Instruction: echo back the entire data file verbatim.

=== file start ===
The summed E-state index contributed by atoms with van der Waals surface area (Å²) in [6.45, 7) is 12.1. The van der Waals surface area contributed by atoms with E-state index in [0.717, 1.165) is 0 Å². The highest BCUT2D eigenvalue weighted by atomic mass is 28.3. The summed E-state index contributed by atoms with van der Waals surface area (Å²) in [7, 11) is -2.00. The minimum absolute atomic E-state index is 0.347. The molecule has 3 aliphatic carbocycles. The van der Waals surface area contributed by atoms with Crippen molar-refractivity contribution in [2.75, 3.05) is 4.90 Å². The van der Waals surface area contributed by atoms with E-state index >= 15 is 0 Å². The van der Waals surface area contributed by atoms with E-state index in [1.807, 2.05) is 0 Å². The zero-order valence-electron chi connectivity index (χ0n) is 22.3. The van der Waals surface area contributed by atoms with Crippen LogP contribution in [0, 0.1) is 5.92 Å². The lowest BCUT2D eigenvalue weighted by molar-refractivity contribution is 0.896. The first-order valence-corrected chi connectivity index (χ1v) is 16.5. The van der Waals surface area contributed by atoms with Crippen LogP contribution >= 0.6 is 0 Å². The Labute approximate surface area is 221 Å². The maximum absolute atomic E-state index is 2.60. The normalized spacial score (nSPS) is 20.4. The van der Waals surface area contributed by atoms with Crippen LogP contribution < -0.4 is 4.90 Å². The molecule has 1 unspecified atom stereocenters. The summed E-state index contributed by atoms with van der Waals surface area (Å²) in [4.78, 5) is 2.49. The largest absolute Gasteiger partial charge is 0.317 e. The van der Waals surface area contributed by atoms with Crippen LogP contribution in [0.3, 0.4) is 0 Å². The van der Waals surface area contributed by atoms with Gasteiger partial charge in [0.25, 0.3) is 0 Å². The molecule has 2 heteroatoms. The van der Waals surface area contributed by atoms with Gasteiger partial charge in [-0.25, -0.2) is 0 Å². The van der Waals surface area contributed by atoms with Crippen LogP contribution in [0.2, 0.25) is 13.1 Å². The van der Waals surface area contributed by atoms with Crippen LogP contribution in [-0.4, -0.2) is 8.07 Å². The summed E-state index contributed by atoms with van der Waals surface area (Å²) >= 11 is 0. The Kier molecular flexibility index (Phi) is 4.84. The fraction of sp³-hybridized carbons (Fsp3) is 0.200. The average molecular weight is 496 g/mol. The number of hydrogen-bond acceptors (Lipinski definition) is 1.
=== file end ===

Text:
The summed E-state index contributed by atoms with van der Waals surface area (Å²) in [6.45, 7) is 12.1. The van der Waals surface area contributed by atoms with E-state index in [0.717, 1.165) is 0 Å². The highest BCUT2D eigenvalue weighted by atomic mass is 28.3. The summed E-state index contributed by atoms with van der Waals surface area (Å²) in [7, 11) is -2.00. The minimum absolute atomic E-state index is 0.347. The molecule has 3 aliphatic carbocycles. The van der Waals surface area contributed by atoms with Crippen molar-refractivity contribution in [2.75, 3.05) is 4.90 Å². The van der Waals surface area contributed by atoms with E-state index >= 15 is 0 Å². The van der Waals surface area contributed by atoms with E-state index in [1.807, 2.05) is 0 Å². The zero-order valence-electron chi connectivity index (χ0n) is 22.3. The van der Waals surface area contributed by atoms with Crippen LogP contribution in [0, 0.1) is 5.92 Å². The lowest BCUT2D eigenvalue weighted by molar-refractivity contribution is 0.896. The first-order valence-corrected chi connectivity index (χ1v) is 16.5. The van der Waals surface area contributed by atoms with Crippen LogP contribution >= 0.6 is 0 Å². The Labute approximate surface area is 221 Å². The maximum absolute atomic E-state index is 2.60. The normalized spacial score (nSPS) is 20.4. The van der Waals surface area contributed by atoms with Crippen LogP contribution < -0.4 is 4.90 Å². The molecule has 1 unspecified atom stereocenters. The summed E-state index contributed by atoms with van der Waals surface area (Å²) in [4.78, 5) is 2.49. The largest absolute Gasteiger partial charge is 0.317 e. The van der Waals surface area contributed by atoms with Crippen LogP contribution in [0.3, 0.4) is 0 Å². The van der Waals surface area contributed by atoms with Gasteiger partial charge in [0.25, 0.3) is 0 Å². The molecule has 2 heteroatoms. The van der Waals surface area contributed by atoms with Gasteiger partial charge in [-0.25, -0.2) is 0 Å². The van der Waals surface area contributed by atoms with Crippen LogP contribution in [0.2, 0.25) is 13.1 Å². The van der Waals surface area contributed by atoms with Crippen LogP contribution in [-0.4, -0.2) is 8.07 Å². The summed E-state index contributed by atoms with van der Waals surface area (Å²) >= 11 is 0. The Kier molecular flexibility index (Phi) is 4.84. The fraction of sp³-hybridized carbons (Fsp3) is 0.200. The average molecular weight is 496 g/mol. The number of hydrogen-bond acceptors (Lipinski definition) is 1.